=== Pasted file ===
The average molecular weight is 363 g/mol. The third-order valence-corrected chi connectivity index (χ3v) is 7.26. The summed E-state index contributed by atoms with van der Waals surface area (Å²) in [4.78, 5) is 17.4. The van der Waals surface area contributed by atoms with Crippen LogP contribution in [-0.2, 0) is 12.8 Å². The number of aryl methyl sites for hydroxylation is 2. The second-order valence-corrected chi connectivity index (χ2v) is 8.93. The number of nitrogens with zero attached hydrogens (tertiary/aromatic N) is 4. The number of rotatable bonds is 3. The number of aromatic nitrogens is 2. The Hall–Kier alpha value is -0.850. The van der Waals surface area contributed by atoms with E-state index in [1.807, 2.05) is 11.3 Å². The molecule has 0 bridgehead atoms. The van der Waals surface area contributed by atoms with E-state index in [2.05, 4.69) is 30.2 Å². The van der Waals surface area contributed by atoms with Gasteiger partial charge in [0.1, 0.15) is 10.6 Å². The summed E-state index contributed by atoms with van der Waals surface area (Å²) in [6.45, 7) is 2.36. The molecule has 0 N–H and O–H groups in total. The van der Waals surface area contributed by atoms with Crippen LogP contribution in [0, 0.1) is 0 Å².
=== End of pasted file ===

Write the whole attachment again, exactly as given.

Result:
The average molecular weight is 363 g/mol. The third-order valence-corrected chi connectivity index (χ3v) is 7.26. The summed E-state index contributed by atoms with van der Waals surface area (Å²) in [4.78, 5) is 17.4. The van der Waals surface area contributed by atoms with Crippen LogP contribution in [-0.2, 0) is 12.8 Å². The number of aryl methyl sites for hydroxylation is 2. The second-order valence-corrected chi connectivity index (χ2v) is 8.93. The number of nitrogens with zero attached hydrogens (tertiary/aromatic N) is 4. The number of rotatable bonds is 3. The number of aromatic nitrogens is 2. The Hall–Kier alpha value is -0.850. The van der Waals surface area contributed by atoms with E-state index in [1.807, 2.05) is 11.3 Å². The molecule has 0 bridgehead atoms. The van der Waals surface area contributed by atoms with E-state index in [2.05, 4.69) is 30.2 Å². The van der Waals surface area contributed by atoms with Gasteiger partial charge in [0.1, 0.15) is 10.6 Å². The summed E-state index contributed by atoms with van der Waals surface area (Å²) in [6.45, 7) is 2.36. The molecule has 0 N–H and O–H groups in total. The van der Waals surface area contributed by atoms with Crippen LogP contribution in [0, 0.1) is 0 Å².